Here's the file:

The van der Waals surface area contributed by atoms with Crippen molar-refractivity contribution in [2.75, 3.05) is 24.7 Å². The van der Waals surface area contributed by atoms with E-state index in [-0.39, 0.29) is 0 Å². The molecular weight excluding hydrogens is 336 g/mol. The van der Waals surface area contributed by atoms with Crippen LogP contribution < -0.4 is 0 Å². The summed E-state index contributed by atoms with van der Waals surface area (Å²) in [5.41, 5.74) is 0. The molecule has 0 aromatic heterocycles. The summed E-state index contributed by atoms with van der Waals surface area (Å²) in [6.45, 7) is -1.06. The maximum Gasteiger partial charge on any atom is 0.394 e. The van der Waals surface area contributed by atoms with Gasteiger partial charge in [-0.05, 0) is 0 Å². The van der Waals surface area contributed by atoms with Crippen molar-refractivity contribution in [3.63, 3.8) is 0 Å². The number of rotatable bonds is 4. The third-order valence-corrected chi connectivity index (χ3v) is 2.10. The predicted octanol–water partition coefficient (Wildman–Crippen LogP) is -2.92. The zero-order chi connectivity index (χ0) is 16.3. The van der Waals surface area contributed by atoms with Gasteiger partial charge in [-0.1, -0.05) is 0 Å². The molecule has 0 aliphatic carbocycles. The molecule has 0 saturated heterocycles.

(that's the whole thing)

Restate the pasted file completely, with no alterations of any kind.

The van der Waals surface area contributed by atoms with Crippen molar-refractivity contribution in [2.75, 3.05) is 24.7 Å². The van der Waals surface area contributed by atoms with E-state index in [-0.39, 0.29) is 0 Å². The molecular weight excluding hydrogens is 336 g/mol. The van der Waals surface area contributed by atoms with Crippen LogP contribution < -0.4 is 0 Å². The summed E-state index contributed by atoms with van der Waals surface area (Å²) in [5.41, 5.74) is 0. The molecule has 0 aromatic heterocycles. The summed E-state index contributed by atoms with van der Waals surface area (Å²) in [6.45, 7) is -1.06. The maximum Gasteiger partial charge on any atom is 0.394 e. The van der Waals surface area contributed by atoms with Gasteiger partial charge in [-0.05, 0) is 0 Å². The van der Waals surface area contributed by atoms with Crippen molar-refractivity contribution in [3.63, 3.8) is 0 Å². The number of rotatable bonds is 4. The third-order valence-corrected chi connectivity index (χ3v) is 2.10. The predicted octanol–water partition coefficient (Wildman–Crippen LogP) is -2.92. The zero-order chi connectivity index (χ0) is 16.3. The van der Waals surface area contributed by atoms with Gasteiger partial charge in [-0.1, -0.05) is 0 Å². The molecule has 0 aliphatic carbocycles. The molecule has 0 saturated heterocycles.